As the United States prepares for the looming midterm election Nov. 6, it is important to look at who will be voting. Midterm elections are known for their usual low turn out, so those voters who do choose to exercise their democratic duty may very well have an outsized effect – all eyes are on a voting bloc with untapped potential.
Young people, especially the 18 to 24 year old bloc, are notorious for their poor turnout especially in midterm elections. That itself is no new phenomena, young people have never matched or surpassed their older peers in voter turnout. Yet for decades the problem has been worsening and it is unclear if the 2018 midterms will be any different.
The reason behind young people’s apathy is not definitively known. Different experts purport widely varying causes, but most experts agree that young people’s stake in society is at least a significant factor. The young today get married older, have children older and are much more transitory in their twenties than past generations.
As per The Economist, settling down gives citizens more stake in their community because if they own property, if they have children they are more likely to care about issues such as how local schools are run thus they have more incentive to vote. Today’s young people are a different sort altogether.
The reason for voter apathy and low turnout cannot solely be laid at the feet of voters and society however.
The elective system in the U.S. turns off many would be voters with its structural design. The Electoral College allows for a winner of the popular vote to not be elected, as has occurred twice now in the new millennium, which disheartens some voters. Candidates winning office with a plurality of the vote and not a majority is often seen as undemocratic.
Even the simple day of the election – a Tuesday – adds unnecessary difficulty. People find it hard to take off from work and school or to find time outside those commitments to vote. For college students particularly those studying far from home this problem is especially significant and only imperfectly addressed by absentee ballots.
Compounding these structural issues are the actions that elected officials engage in, in order to aid their own reelection. Unnecessarily harsh and stringent voter I.D. laws that block or aim to block significant segments of U.S. citizens from voting is one common action. By far the most pervasive issue, though, is gerrymandering.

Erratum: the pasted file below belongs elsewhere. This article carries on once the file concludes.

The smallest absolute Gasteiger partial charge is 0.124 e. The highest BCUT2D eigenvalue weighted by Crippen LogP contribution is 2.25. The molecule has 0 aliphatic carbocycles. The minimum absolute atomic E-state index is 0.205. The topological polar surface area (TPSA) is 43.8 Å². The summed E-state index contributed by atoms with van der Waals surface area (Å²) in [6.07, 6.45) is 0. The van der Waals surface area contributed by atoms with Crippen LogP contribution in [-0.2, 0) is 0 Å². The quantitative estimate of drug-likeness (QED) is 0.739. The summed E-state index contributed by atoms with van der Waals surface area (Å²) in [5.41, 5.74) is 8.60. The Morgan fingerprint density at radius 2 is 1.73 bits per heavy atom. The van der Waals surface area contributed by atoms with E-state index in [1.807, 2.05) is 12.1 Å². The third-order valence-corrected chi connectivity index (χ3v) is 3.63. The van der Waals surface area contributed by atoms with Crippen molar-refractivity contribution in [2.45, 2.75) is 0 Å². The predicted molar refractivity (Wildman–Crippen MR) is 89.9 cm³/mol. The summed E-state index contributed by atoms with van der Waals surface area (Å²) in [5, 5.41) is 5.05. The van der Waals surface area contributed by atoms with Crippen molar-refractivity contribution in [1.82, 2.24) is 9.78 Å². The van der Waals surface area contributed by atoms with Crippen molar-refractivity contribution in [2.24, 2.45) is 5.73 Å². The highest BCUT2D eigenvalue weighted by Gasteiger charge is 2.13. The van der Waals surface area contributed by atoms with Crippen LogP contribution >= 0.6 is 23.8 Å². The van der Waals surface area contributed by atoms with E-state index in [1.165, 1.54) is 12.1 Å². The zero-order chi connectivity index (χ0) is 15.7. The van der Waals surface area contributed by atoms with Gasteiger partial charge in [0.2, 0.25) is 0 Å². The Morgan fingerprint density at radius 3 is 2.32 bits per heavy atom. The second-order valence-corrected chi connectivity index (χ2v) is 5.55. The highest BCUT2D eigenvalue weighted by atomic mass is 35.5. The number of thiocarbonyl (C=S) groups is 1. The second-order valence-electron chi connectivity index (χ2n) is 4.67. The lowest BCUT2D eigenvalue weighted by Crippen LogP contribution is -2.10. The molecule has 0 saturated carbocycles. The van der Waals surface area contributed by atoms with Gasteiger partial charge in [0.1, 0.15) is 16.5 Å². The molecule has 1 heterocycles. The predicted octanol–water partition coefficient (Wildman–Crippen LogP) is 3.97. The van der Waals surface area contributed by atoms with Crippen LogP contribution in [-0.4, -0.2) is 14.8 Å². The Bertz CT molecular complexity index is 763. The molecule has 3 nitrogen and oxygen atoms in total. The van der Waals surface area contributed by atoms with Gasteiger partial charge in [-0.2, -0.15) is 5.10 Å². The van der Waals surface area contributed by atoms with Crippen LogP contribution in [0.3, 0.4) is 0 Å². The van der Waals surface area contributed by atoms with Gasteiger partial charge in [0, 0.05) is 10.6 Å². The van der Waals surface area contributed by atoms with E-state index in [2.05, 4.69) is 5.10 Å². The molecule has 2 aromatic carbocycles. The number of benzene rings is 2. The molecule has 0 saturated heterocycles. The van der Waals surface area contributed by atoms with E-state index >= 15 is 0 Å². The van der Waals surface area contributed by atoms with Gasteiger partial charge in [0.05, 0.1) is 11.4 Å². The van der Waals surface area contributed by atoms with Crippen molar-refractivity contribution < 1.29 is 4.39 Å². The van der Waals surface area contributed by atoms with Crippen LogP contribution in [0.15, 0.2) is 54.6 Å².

Gerrymandering as defined by the Merriam Webster dictionary is: “to divide or arrange (a territorial unit) into election districts to give one political party an electoral majority in a large number of districts while concentrating the voting strength of the opposition in as few districts as possible.”
Gerrymandering itself is not remotely a new phenomenon, it has existed almost since the beginning of the American Republic. What is a new and concerning development is technology allowing political parties to gerrymander with pinpoint precision as well as a new trend among the parties in how they gerrymander.
In the past, political parties were inclined to arrange election districts where their political strength is relatively well distributed so that in wave elections they could gain staggering amounts of seats. In recent decades, gerrymandering has changed from that mode to parties maximizing their own representation by building safe districts and packing their opponents into a smaller amount of districts that would be safely their opponents.
Most of the time when people talk about gerrymandering, they are discussing it on the national level. Gerrymandering affects who receives the majority for representation in the House, but the issue is far worse at the state level.
In the 2016 elections for state representatives across the nation, the Denver Post calculated that 42 percent of candidates ran unopposed. The reason found in most instances was gerrymandered districts giving one party an advantage ranging from distinct to overwhelming in hundreds of races.
Though 2018 has revealed itself to be slightly better in this regard, the issue still remains. In over 25 of Missouri’s 163 member House of Representatives races in 2018 candidates face no opposition in the general election.
The 2018 election does show signs of breaking with the past in regards to political turnout. The polarizing election of Donald Trump has energized young people in both support and opposition to the president.
Young people in 2018 have turned out in rallies, protests, and marches across the country in response to the President. One in five Americans, including young people, have participated in political protests since 2016. Young people are at the vanguard of socio-political movements across the U.S. from the survivors of the Parkland Shooting in Florida have spearheaded a nationwide movement aimed at achieving stricter gun laws to the Millennials and Generation Z activists driving the #MeToo Movement.
Energy is particularly notable on the left, where young voters have been buoyed by an influx of diverse, youthful candidates like the now famous Alexandria Ocasio-Cortez who toppled powerful House Democrat Joe Crowley in their primary. While the right has been less active, the contentious confirmation hearings of Brett Kavanaugh stirred their ire and there have been signs in recent polls that the right’s energy is rising.
Photo courtesy of wsj.com.